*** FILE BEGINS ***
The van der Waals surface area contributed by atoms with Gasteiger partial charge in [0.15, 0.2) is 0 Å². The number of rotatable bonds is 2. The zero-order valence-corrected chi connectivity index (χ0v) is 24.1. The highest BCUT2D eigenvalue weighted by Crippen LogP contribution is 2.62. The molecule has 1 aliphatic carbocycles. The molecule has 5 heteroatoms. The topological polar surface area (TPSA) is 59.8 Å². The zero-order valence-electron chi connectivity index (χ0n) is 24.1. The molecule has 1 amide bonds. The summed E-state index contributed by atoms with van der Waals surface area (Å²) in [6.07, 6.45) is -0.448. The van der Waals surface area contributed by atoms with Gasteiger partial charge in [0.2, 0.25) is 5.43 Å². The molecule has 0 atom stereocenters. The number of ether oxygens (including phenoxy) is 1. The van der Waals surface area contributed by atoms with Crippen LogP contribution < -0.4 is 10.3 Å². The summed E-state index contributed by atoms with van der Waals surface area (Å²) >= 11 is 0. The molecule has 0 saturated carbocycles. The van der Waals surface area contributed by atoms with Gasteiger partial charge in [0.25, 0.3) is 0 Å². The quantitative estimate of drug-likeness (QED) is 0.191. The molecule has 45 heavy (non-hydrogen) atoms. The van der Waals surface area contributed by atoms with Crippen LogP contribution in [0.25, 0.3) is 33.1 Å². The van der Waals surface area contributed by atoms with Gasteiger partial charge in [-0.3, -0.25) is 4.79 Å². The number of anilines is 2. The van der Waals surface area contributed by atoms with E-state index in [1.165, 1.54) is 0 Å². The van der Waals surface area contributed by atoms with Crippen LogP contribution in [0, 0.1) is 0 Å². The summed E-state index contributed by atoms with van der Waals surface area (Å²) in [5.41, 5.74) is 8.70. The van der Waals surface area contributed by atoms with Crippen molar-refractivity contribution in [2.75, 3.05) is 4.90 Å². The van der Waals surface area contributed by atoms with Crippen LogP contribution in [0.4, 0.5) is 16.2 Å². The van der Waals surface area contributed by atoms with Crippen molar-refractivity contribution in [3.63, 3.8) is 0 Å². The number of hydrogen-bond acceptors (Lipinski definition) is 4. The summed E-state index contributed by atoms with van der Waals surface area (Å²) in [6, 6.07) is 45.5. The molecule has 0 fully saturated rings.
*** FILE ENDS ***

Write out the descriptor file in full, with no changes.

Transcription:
The van der Waals surface area contributed by atoms with Gasteiger partial charge in [0.15, 0.2) is 0 Å². The number of rotatable bonds is 2. The zero-order valence-corrected chi connectivity index (χ0v) is 24.1. The highest BCUT2D eigenvalue weighted by Crippen LogP contribution is 2.62. The molecule has 1 aliphatic carbocycles. The molecule has 5 heteroatoms. The topological polar surface area (TPSA) is 59.8 Å². The zero-order valence-electron chi connectivity index (χ0n) is 24.1. The molecule has 1 amide bonds. The summed E-state index contributed by atoms with van der Waals surface area (Å²) in [6.07, 6.45) is -0.448. The van der Waals surface area contributed by atoms with Gasteiger partial charge in [0.2, 0.25) is 5.43 Å². The molecule has 0 atom stereocenters. The number of ether oxygens (including phenoxy) is 1. The van der Waals surface area contributed by atoms with Crippen LogP contribution < -0.4 is 10.3 Å². The summed E-state index contributed by atoms with van der Waals surface area (Å²) >= 11 is 0. The molecule has 0 saturated carbocycles. The van der Waals surface area contributed by atoms with Gasteiger partial charge in [0.25, 0.3) is 0 Å². The quantitative estimate of drug-likeness (QED) is 0.191. The molecule has 45 heavy (non-hydrogen) atoms. The van der Waals surface area contributed by atoms with Crippen LogP contribution in [0.25, 0.3) is 33.1 Å². The van der Waals surface area contributed by atoms with Gasteiger partial charge in [-0.3, -0.25) is 4.79 Å². The number of anilines is 2. The van der Waals surface area contributed by atoms with E-state index in [1.165, 1.54) is 0 Å². The van der Waals surface area contributed by atoms with Crippen LogP contribution in [0, 0.1) is 0 Å². The summed E-state index contributed by atoms with van der Waals surface area (Å²) in [5.41, 5.74) is 8.70. The van der Waals surface area contributed by atoms with Crippen molar-refractivity contribution in [2.75, 3.05) is 4.90 Å². The van der Waals surface area contributed by atoms with Crippen LogP contribution in [0.4, 0.5) is 16.2 Å². The van der Waals surface area contributed by atoms with Crippen molar-refractivity contribution in [3.63, 3.8) is 0 Å². The number of hydrogen-bond acceptors (Lipinski definition) is 4. The summed E-state index contributed by atoms with van der Waals surface area (Å²) in [6, 6.07) is 45.5. The molecule has 0 fully saturated rings.